Thursday 24th May 2012
ZARA Phillips – to whom I feel loosely connected, having once had a brief conversation with her mother, whose birth was so close to mine my own Mum would have won a substantial prize, had I not been a boy – is clearly a fine horsewoman.
Toytown, a chestnut gelding of seventeen hands, is, like his owner, completely at ease in the presence of cheering crowds. Having a noisy, gas-burning torch waved in front of him, however…
I’m high up in the grandstand on Cheltenham racecourse: to my left, long-standing friend Steve Knibbs, of BBC Points West, who has long been standing there, intending to broadcast all this live, had the torch not been late; behind me, David Hemery, born in Cirencester and an Olympic gold medallist, whom I saw run in a 1960s athletics event where my sister also competed; to my right, photographer friend Ben, who blagged us media passes for the gig.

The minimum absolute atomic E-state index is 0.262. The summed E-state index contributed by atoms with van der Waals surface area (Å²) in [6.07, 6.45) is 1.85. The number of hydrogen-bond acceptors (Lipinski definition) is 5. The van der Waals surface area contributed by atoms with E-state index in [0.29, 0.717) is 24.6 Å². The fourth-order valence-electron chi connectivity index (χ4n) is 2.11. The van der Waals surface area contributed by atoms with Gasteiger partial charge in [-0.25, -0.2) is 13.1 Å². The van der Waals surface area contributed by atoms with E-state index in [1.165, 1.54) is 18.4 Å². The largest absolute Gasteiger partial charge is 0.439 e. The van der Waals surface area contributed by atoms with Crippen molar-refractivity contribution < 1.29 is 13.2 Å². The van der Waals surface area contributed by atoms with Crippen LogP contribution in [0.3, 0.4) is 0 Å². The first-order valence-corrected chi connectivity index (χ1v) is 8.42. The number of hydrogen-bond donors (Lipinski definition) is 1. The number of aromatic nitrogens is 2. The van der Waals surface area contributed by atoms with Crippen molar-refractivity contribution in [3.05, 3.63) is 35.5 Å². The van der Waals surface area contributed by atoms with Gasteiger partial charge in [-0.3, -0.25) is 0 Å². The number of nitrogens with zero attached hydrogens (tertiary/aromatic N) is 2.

“I think that’s Anne, on the bridle,” he observes, through a long lens.
We’re working for the Cheltenham Art Gallery & Museum, documenting the day prior to putting together a commemorative booklet.
This is a carnival, with dancers, bands, chatterbox children, beer in plastic cups, the whiff of fried onions, elderly stewards in smart livery.
Earlier, before the gates opened, the stands empty, I wandered alone on to the finishing straight, lay a while in the middle of that long run up the hill, smelling the coarse grass, daydreaming, seeing myself as a deserted orchid.
I have made but few notes, having bumped into too many old friends and acquaintances. You can’t help but reflect upon thirty-odd years in the county when looking towards the limestone escarpment of Cleeve Hill, softened in the evening haze, like a faithful old retainer who’s seen it all before.
Toytown backs away from the burner. Zara steadies him. The lanthorn is lit some paces away and handed to her.
As she rides slowly through the crowd, the striking chords of Chariots of Fire bring me close to tears at the close of a long, memorable day.